devious

[ dee-vee-uhs ]
/ ˈdi vi əs /
||

adjective

departing from the most direct way; circuitous; indirect: a devious course.
without definite course; vagrant: a devious current.
departing from the proper or accepted way; roundabout: a devious procedure.
not straightforward; shifty or crooked: a devious scheme to acquire wealth.

Nearby words

  1. devils-on-horseback,
  2. deviltry,
  3. devilwood,
  4. devine,
  5. deviometer,
  6. deviously,
  7. devirginate,
  8. devisable,
  9. devisal,
  10. devise

Origin of devious

1590–1600; < Latin dēvius out-of-the way, erratic, equivalent to dē- de- + -vius adj. derivative of via way; see -ous

SYNONYMS FOR devious
Related forms
Dictionary.com Unabridged Based on the Random House Unabridged Dictionary, © Random House, Inc. 2019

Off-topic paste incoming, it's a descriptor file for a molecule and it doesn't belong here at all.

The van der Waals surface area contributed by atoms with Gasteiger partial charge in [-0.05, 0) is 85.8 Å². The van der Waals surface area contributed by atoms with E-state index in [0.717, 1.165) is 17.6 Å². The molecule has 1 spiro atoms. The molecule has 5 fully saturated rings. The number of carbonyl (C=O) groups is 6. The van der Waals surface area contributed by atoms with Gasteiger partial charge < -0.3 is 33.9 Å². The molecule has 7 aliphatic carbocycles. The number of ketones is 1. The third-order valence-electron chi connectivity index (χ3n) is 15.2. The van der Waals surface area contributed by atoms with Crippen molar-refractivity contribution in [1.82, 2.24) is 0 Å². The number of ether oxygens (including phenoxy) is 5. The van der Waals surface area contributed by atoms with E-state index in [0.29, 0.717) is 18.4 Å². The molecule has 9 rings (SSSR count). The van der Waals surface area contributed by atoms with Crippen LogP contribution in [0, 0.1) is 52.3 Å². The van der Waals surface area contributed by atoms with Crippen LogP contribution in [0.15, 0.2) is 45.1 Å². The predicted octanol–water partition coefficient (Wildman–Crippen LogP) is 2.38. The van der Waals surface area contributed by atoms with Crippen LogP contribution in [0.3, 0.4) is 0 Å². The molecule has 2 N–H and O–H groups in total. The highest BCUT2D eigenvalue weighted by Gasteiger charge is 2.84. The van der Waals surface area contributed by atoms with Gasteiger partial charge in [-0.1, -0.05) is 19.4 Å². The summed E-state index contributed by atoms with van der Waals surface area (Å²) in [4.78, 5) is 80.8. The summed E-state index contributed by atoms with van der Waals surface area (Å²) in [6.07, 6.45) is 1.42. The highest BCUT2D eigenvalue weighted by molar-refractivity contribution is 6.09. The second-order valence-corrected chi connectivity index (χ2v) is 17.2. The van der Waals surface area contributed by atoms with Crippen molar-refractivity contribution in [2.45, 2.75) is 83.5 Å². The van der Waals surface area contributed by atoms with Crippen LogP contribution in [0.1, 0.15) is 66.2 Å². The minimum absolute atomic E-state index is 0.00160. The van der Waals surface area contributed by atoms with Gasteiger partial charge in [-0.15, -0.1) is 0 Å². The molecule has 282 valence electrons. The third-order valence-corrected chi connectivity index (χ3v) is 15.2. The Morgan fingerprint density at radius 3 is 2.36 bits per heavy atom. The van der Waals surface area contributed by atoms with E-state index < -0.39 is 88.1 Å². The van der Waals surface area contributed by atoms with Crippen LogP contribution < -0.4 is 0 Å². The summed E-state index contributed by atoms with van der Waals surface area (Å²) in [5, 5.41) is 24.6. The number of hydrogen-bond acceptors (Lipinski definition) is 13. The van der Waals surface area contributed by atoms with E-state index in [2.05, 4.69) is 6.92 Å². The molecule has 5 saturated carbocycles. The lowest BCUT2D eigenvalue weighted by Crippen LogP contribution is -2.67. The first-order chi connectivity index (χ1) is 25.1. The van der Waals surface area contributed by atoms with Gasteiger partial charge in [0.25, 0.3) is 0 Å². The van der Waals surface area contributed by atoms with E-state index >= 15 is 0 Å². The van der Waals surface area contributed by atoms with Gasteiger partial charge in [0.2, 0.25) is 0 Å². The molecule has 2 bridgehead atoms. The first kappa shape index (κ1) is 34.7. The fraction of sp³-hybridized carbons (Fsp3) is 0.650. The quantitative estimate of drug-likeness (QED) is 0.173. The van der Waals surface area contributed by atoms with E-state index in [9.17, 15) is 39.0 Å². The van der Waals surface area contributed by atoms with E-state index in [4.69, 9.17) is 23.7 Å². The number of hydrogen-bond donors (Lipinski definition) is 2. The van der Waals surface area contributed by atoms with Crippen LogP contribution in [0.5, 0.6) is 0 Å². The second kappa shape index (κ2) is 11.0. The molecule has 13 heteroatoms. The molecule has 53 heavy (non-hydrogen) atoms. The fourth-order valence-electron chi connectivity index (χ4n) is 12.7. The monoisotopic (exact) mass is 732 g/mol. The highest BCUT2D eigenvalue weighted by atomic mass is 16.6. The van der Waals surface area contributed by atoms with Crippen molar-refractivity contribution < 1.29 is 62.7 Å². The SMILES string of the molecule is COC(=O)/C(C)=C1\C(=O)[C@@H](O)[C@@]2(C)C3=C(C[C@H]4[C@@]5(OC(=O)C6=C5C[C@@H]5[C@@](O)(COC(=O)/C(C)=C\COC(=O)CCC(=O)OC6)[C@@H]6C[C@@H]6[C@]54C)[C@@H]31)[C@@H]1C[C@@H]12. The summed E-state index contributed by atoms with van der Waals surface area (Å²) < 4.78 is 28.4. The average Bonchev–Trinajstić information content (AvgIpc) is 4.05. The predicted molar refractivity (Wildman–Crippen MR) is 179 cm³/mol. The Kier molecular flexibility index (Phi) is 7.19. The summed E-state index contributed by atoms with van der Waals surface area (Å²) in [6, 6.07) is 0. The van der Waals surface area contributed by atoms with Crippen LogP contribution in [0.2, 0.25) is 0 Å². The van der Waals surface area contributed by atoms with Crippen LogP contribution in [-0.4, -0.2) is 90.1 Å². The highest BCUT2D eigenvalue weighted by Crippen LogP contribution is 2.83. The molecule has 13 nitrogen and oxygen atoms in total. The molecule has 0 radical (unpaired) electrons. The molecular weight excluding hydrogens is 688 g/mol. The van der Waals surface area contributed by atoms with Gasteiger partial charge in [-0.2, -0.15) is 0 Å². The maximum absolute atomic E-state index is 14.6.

Examples from the Web for deviously


British Dictionary definitions for deviously

devious

/ (ˈdiːvɪəs) /

adjective

not sincere or candid; deceitful; underhand
(of a route or course of action) rambling; indirect; roundabout
going astray from a proper or accepted way; erring
Derived Formsdeviously, adverbdeviousness, noun

Word Origin for devious

C16: from Latin dēvius lying to one side of the road, from de- + via road

Collins English Dictionary - Complete & Unabridged 2012 Digital Edition © William Collins Sons & Co. Ltd. 1979, 1986 © HarperCollins Publishers 1998, 2000, 2003, 2005, 2006, 2007, 2009, 2012

Word Origin and History for deviously

devious

adj.

1590s, "out of the way," from Latin devius "out of the way, remote, off the main road," from de via (see deviate). Originally in the Latin literal sense; figurative sense of "deceitful" is first recorded 1630s. Related: Deviously; deviousness. Figurative senses of the Latin word were "retired, sequestered, wandering in the byways, foolish, inconsistent."

Online Etymology Dictionary, © 2010 Douglas Harper